In the popular imagination, a "black belt" is a martial-arts master. In reality, not all black belts are masters and not all arts use colored belts - or have any ranking system. Even in styles that use belts, the black belt doesn't mark the end of instruction: a black-belt student has mastered the basics and is ready for true apprenticeship. If his style is combative, he might be extremely tough. If his style is artistic, he might be less capable in a fight than the average brawler!
A widespread origin myth for the black belt suggests that a novice received a white belt. When he had learned enough to be deemed a master, the belt would be so dirty that it was black. This is at best unverifiable.
What is verifiable is that today's familiar colored-belt system was invented for Judo (p. 166) by founder Jigoro Kano. The rankings in that system were: white (6th through 4th kyu), brown (3rd through 1st kyu), black (1st through 5th dan), red-and-white (6th through 8th dan), and solid red (9th and 10th dan). Later, 10th dan was changed to white. The rankings didn't stop at 10 th dan, but no one was ever promoted higher. In this system, one says the ranking's number first, then its name; for instance, 4th kyu is yonkyu and 4th dan is yondan. In English, "dan" becomes "degree"; e.g., a 10th dan is a "10th-degree black belt." Kyu rankings are usually known only by color.
When Te (pp. 169-170) came to Japan and became Karate, it adopted Judo's ranking system. Funakoshi Gichin created the first karate-do black belts in 1924. Today, Karate (pp. 169-172) and Tae Kwon Do (p. 200) use similar systems, but with 10 kyu ranks and 10 dan ranks; belt colors vary considerably. Kendo (p. 175) doesn't use belts, but has eight kyu and eight dan ranks. Chinese systems use sashes instead of belts, and the top color is red or gold. The only generalization one can make about other Asian styles is that the top and bottom ranks are black and white - usually. Outside Asia, sport styles typically have ranking systems based on belts or colored patches (e.g., Brazilian Jiu-jitsu and sport Sambo), fighting record (e.g., Boxing, Wrestling, and mixed martial arts), or a combination of the two (e.g., Savate).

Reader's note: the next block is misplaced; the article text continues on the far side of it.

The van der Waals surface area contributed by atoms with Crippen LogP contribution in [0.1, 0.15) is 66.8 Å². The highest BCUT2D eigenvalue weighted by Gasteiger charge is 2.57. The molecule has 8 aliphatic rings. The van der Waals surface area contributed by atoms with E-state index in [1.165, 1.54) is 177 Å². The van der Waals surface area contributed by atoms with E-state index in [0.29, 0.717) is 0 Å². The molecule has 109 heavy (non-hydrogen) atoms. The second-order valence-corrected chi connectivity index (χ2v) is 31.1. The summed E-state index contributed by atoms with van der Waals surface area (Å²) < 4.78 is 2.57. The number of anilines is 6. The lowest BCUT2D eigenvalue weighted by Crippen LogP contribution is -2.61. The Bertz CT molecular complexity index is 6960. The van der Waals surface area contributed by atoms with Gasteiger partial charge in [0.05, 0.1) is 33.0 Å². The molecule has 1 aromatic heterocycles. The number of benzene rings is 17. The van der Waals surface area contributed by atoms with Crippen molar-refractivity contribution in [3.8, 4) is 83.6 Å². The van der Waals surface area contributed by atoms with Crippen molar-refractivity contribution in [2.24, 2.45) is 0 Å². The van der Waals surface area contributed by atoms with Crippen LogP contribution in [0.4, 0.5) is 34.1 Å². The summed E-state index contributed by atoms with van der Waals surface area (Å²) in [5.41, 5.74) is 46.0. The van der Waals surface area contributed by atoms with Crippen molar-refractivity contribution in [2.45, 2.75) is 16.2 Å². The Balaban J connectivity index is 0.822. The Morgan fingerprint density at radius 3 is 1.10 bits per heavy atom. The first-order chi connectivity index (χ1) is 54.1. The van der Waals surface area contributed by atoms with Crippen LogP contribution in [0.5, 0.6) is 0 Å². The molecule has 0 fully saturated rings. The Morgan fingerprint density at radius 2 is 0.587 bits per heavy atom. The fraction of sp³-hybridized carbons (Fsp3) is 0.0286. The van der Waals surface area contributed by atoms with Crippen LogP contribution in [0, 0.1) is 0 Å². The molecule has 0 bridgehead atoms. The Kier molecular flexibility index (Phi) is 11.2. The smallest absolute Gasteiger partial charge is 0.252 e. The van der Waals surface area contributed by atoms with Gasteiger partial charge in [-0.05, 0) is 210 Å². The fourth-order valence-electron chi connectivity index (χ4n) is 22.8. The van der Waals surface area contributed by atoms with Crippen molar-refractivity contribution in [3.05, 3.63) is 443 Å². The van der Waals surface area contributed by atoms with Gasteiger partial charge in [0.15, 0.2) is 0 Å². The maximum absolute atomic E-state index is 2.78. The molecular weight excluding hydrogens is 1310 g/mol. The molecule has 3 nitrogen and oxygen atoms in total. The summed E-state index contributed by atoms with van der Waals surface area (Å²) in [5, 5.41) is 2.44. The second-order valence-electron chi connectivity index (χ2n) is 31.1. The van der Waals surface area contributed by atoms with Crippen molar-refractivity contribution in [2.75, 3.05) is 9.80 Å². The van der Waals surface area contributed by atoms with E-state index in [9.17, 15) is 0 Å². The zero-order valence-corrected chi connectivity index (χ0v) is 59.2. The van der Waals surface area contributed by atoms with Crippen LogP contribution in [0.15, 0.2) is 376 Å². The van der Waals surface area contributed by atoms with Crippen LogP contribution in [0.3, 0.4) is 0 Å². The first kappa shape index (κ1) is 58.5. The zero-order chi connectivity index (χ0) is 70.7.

Things were quite different before modern times. In the Japanese arts, instructors in each ryu issued teaching certificates, awarding grades that denoted how advanced and respected the teacher was. The chosen head of the ryu held the highest rank. Chinese martial arts used a similar system, with a letter from an instructor testifying to his student's skill. In historical Europe, the Masters of Defence (p. 17) had a grading system similar to that of trade guilds: "apprentice," "journeyman," and finally "master." A would-be master had to acquit himself with any combination of weapons in a public test by other masters.
A great many historical and modern arts have no formal ranking system. Each school ranks its students by seniority. Instructors either receive teaching permission from their peers on an ad hoc basis or are entirely self-proclaimed.
Kyokushin attracted many students at its inception and is still widely taught today. Its full-contact sparring and tournaments, emphasis on tameshiwari competitions, and strenuous belt tests are well-known in martial-arts circles. These things have made the style famous for producing tough, contest-hardened martial artists. Kyokushin schools are found worldwide.
Skills: Karate; Karate Sport; Savoir-Faire (Dojo).
Cinematic Skills: Breaking Blow; Immovable Stance; Kiai; Mental Strength; Power Blow; Pressure Points; Pressure Secrets.
Cinematic Techniques: Lethal Kick; Lethal Strike; Pressure-Point Strike.
Perks: Clinch (Karate); Iron Hands; Special Exercises (DR 1 with Tough Skin); Special Exercises (Striking ST +1); Unusual Training (Breaking Blow, Only vs. well-braced objects out of combat).
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